Simone Biles made waves last week when she withdrew from the gymnastics team final and the women’s all-around finals at the 2020 Tokyo Olympics, citing mental health reasons.
The decision was polarizing, but it wasn’t shocking. Biles has created waves in a sea of enduring stigma, in a society that still treats mental health needs like serious character flaws. By prioritizing her wellbeing over her performance, the most decorated gymnast in U.S. history has been harshly criticized and labelled as weak. Selfish. A sore loser.
Speaking up for the sake of your health is anything but weak.
“I believe this speaks to the strength of her character and resolve that she was able to pull away from an unhealthy situation, seeking an appropriate break for necessary help,” said Deepak Prabhakar, MD, MPH, chief of medical staff and specialist in sports psychiatry at Sheppard Pratt. “With the intense spotlight she is under incessantly, the easier thing would have been to just go through the motions and perhaps find reasons later for a sub-optimal performance.”
We don’t know the specifics about Biles’ mental health, and we don’t need to. When the need for mental health support is so dire that an elite athlete withdraws mid-competition during the Olympics, it’s on us to respect and support that decision while looking for ways to fight the stigma.
“We as a society should do better and not let the burden of open conversations related to mental health fall squarely on athletes or other celebrities,” Dr. Prabhakar explained. “Let’s ensure that we begin this discussion early, and that we are addressing mental health in our homes, in our schools, and in our communities, just like we discuss anything else.”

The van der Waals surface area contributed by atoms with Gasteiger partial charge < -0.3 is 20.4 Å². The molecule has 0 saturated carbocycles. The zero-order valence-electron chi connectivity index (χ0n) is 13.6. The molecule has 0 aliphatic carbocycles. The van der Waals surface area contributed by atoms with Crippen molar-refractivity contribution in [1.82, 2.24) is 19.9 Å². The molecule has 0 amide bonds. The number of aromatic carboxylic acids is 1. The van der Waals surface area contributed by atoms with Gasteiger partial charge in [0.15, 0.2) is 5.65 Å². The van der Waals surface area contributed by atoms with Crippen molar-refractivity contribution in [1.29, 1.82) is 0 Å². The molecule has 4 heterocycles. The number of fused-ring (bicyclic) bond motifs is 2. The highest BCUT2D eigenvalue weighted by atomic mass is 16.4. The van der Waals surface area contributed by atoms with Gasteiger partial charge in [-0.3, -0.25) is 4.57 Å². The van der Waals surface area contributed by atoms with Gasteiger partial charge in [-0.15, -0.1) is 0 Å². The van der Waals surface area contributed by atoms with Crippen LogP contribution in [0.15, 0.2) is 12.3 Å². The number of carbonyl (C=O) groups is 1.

Mental health struggles are common but treatable. Help is available. By normalizing the conversation, we empower others to seek the care they need to thrive instead of suffering in silence. By opening up and addressing mental health — just like we do for any physical conditions — we can show future generations that it’s okay not to feel okay.
“She is blazing a path forward while modeling for athletes, especially young girls, that sometimes the right thing to do is to speak up, step away, and shine the light on the team rather than self.”
Biles is not alone. Alongside Olympians like Naomi Osaka and Michael Phelps, Biles is the latest athlete lending her voice to make the message clear: Mental health is no less important than physical health. In fact, it’s counterproductive to see them both as anything other than simply health.
As Biles looks to compete in the beam final this week, the world is cheering her on — both for her chance in the Olympics and for bringing mental health to the global stage.
Chief of Medical Staff; Medical Director, Outpatient ServicesSpecialties:Child and Adolescent Psychiatry, Traumatic Brain Injury, Concussion, Public Health, Sports Psychiatry, Suicide Prevention